After viewing the marvelous “Pompeii” exhibit at Philadelphia’s wonderful Franklin Institute Sunday afternoon I was strolling with my Haitian libation and her two kids up the street for a much anticipated special dinner.
At one point a young black couple furtively eyed the four of us and softly remarked: “You see a lot of strange sights in the city.”
Hmm… undoubtedly they had never seen such a bon vivant, debonair, good-looking Jewish guy like moi before.
But then shortly afterwards Yasmine, the kids and I were laughing and teasing one another about how quickly life can change as it did when Mt. Vesuvius suddenly blew its top on Pompeii. Just as unexpectedly a gruff, hard-faced middle-aged man with a thick shock of grey and black hair began barking at us from his perch on an iron rail:
“Salt and pepper sucks!” roared the shabby fellow through the crisp late afternoon air. Beside him was his dilapidated bicycle that in reflection seemed much like the man. That is, they both started out brand new but got used-up, deflated and all but discarded much too quickly. An emptiness permeated about him.
Then he repeated himself in case Yasmine’s 4-year-old daughter hadn’t heard his impertinence.
“Salt and pepper sucks!”
At that Aly, Yasmine’s 12-year-old son who is all ingenuous coltish legs, turned to me and wondered curiously: “What does that mean?” But then he suddenly caught the drift and this time wondered: “Why would he say that?”
There are benchmark moments in every young life. And I recognized in Aly’s bright eyes that how I responded could be one of them.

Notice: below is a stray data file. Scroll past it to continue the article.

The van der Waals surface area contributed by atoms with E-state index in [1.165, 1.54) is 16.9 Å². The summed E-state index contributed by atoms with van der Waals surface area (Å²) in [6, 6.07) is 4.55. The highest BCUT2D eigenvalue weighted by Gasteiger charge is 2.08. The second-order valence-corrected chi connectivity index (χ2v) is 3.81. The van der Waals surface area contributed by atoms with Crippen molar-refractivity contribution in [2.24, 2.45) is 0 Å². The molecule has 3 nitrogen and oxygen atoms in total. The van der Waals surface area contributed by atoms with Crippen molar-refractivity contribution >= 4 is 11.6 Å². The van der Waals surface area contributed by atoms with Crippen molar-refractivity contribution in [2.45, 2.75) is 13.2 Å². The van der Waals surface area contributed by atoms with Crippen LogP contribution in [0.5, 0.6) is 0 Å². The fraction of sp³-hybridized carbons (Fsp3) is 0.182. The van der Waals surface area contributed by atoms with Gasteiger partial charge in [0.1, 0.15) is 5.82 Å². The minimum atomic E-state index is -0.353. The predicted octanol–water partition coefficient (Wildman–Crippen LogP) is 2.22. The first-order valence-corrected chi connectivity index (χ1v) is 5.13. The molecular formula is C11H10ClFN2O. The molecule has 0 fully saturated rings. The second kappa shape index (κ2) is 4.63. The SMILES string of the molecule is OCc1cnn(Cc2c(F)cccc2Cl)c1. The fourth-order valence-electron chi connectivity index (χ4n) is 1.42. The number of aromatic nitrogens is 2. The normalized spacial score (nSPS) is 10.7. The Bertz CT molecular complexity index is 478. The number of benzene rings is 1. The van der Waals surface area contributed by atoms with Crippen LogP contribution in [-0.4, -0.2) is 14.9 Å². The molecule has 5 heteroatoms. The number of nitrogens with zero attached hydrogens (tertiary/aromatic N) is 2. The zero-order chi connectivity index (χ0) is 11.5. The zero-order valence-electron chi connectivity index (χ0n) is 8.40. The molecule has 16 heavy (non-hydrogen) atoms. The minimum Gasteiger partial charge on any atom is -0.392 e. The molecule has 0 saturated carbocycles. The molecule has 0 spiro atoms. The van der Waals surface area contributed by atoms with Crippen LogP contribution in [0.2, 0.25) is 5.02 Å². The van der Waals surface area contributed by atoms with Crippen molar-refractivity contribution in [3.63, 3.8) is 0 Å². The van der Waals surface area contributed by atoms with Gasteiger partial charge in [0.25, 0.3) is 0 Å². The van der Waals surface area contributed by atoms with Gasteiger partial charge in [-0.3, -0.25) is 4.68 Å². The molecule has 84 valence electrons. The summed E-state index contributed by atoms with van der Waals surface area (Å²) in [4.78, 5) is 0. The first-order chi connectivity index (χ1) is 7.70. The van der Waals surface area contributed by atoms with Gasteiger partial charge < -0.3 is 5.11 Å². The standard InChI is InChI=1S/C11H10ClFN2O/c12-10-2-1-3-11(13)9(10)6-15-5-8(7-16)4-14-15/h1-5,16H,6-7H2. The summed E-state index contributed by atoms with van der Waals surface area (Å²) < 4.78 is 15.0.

Like the week before after we had departed the Philadelphia car show and were walking by the Hard Rock Café. I pointed to a middle-aged hefty couple thru the large plate glass window. They were balanced on stools with their backs to the bar.
They obviously weren’t having fun. Not talking to one another. Nor to anyone else.
What do you see Aly?
He studied the ruggedly dressed couple and finally said: “They don’t look like they’re having a good time.”
And why’s that? I asked. He floundered for a moment until I told him.
“They came out looking for something to provide them a good time. You can’t seek a good time, Aly. You have to create it. Anything in life is what you make of it. For them anticipation is always going to be better than realization.”
I made him repeat that. He said it there. And later in the week in a text he reminded me of what I had imparted. Just like I reminded him what he had imparted to me earlier that night inside the auto show, which was only the second time we had seen one another.
When he asked what cars I wanted to see I replied: The floor ‘models’ – blonde or brunette.
He thinks I am weird. And his mother appreciatively agrees.
Then I tried to get him thrilled by muscle cars. At the Corvette exhibit I climbed into one while explaining to him and all the aging fathers that: “This is known as a ‘sure thing.’”
All the ogling fathers smiled, imagining the busty blonde with her hair blowing next to them. And the ‘sure thing’ to follow.
But Aly wasn’t interested at all in my smart ass remarks… or such cars. He gravitated to the hybrids and electric models. And he was excited. Especially by the ones with such boring pedestrian colors.
“So this is what you want to take your 12-year-old French tennis mate out in,” I wondered to his blushing face. I wasn’t supposed to know about her and his Valentine’s Day desire. “You know, kid, you make me believe there’s hope for the future.”
“But don’t let that over-white Main Line prep school you go to turn you into a Volvo driving liberal.”
He had no idea what the heck I was squawking about. But at the moment, we were bonding.